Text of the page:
Apple AirPod Charger Teardown and Reverse Engineering

After tearing down the AirPods themselves we were requested by many people to teardown the charging station too. At first we thought that it would be very ‘dumb’ with just a battery, some PMIC and not much else.

One thing we noticed when playing with the AirPods is that your phone knows the charge state of the AirPods individually, as well as the case itself. How were they doing this? Our interest was piqued! We also noticed that if you don’t have either AirPod in the charger cradle, the phone is unable to read the charger cradle charge state. It was very unlikely that the case has another Bluetooth radio in it as that seems total overkill and power hungry, so we discussed other options. As there are only 2 contacts between the charger and AirPods, we theorized they must be using a form of powerline communication and hijacking the radio in one of the AirPods to transmit information from the charging cradle to the phone.

Anyway, to the teardown!


With no obvious screws or easy places to pry at, we went for the Dremel to open this one.


The Dremel only got us so far and with a Lithium battery inside somewhere, we decided a less brutal method was in order. Snipping and peeling away the plastic seemed a bit safer.


With the first glimpse of the innards, we knew this was a lot more than a simple dumb charger. There’s an ARM Cortex-M0+ in there!


And we’re in! The masses of green glue meant this was not coming apart cleanly, no matter how hard we tried. This is certainly a 1-way teardown. (Things to note: what’s that crazy solder splodge? Also the HUGE spring contacts for connecting to the pair button seem like overkill. Also, no Bluetooth radio as suspected)


Centre of the board is home to a huge STM32L072 processor and on the right are battery charging and PMIC ICs. On the left is a pair of LTC3441 buck/boost regulators. Interestingly they are using two, one for each of the AirPods. They are supplying 5V DC to each airpod for charging and some special sauce!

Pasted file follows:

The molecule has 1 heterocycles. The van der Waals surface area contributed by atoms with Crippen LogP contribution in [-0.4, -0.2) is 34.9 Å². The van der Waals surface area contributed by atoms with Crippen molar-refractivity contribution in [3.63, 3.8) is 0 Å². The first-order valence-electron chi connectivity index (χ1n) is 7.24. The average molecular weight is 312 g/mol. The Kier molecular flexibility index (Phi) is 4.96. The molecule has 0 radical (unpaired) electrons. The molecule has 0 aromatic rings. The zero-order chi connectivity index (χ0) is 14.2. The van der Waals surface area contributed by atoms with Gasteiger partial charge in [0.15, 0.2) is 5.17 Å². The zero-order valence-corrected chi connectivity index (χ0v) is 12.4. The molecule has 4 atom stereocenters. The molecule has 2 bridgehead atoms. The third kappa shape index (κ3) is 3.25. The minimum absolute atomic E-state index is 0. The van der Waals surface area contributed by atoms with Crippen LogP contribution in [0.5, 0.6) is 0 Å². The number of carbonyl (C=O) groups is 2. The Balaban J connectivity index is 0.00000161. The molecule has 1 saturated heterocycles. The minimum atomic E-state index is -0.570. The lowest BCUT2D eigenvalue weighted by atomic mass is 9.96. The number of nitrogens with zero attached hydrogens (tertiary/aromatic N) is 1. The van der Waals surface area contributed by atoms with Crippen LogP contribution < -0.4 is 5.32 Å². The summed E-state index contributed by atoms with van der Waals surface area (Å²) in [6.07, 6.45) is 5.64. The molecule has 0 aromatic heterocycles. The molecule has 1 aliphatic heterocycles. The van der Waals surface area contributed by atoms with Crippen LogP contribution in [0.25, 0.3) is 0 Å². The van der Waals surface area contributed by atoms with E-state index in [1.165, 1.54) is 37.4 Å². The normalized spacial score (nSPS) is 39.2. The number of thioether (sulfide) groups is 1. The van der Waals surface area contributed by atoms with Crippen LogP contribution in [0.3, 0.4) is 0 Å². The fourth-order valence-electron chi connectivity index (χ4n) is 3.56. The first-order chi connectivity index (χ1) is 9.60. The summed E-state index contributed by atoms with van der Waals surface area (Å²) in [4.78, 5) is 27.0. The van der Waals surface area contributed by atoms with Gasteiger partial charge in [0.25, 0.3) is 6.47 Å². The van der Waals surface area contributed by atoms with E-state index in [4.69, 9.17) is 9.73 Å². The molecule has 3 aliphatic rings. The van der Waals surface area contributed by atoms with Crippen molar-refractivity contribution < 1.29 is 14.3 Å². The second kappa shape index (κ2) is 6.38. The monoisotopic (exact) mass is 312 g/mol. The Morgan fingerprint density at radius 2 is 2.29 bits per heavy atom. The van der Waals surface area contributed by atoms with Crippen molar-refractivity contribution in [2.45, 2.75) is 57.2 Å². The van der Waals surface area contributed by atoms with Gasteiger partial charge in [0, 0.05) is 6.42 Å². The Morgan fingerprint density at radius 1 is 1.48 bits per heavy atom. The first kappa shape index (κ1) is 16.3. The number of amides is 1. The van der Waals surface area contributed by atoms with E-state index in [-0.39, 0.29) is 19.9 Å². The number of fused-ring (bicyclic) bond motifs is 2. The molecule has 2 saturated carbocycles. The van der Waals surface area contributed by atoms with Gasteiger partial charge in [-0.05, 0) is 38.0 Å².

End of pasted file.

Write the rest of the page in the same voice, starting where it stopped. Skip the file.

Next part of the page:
More to come later…


Apple’s amazing attention to detail. The little button on the back is actually a whole custom assembly. Two metal contacts are moulded into a piece of plastic to contact with the springs on board, then a SMD switch soldered on. The button that presses down even has a tiny milled metal insert for pushing the button! Very impressive ME work!


Even the lightning connector is its own flex-sub-assembly with the inclusion of two tiny ESD diode packages.


The power source for the charger! A surprisingly small 1.52Whr 3.81V (4.35V cutoff) Li-Ion battery. This higher-than-normal voltage is a new chemistry from Panasonic we believe.


The AirPod dock is an entire sub-assembly again with another complex flex that connects the charging contacts, with a status LED and reed switch to detect when the case is open..


The back of the PCB reveals a myriad of test points again. Way too tempting for an EE! Time to break out the oscilloscope!

So now we can get into reverse engineering this crazy device! First we soldered on some magnet wire to the charging contacts on an AirPod and attached our trusty Keysight scope (affectionately named “scopecreep”).

Woah, what do we have here!


We see a 5V output voltage with some data! Aha!


Zooming on this data and we find it to be a 50MHz sinusoidal carrier coupled onto the charging line.


Test points found! (left one is data for left channel, right one is ground)


Doing a little more probing around and we found a testpoint for the raw data signal coming from the processor at 1.8V logic levels. Out first impressions of the data are there is a synch/fixed pattern at the beginning with some sort of counter a few bits in, and what looks like a CRC at the end.


A few sequential data packets can be seen overlayed in this GIF.


We then attached a Saelae Logic 16 analyser to look at the data properly and try to use one of the built-in decoders.


A burst of data captured from the processor. Unsure if this is send/received or contains both Tx and Rx. Most decoders could not get anything, apart from 48-bit serial, however we believe this is a bit of a red-herring.

We find it rather fascinating the amount of effort that clearly goes into designing and implementing a product and implementation like this. It is always great to see how other engineering teams approach problems and is what really inspires us all as engineers.

If you have ideas about decoding the data, feel free to reach out! We would love to hear what you’ve got.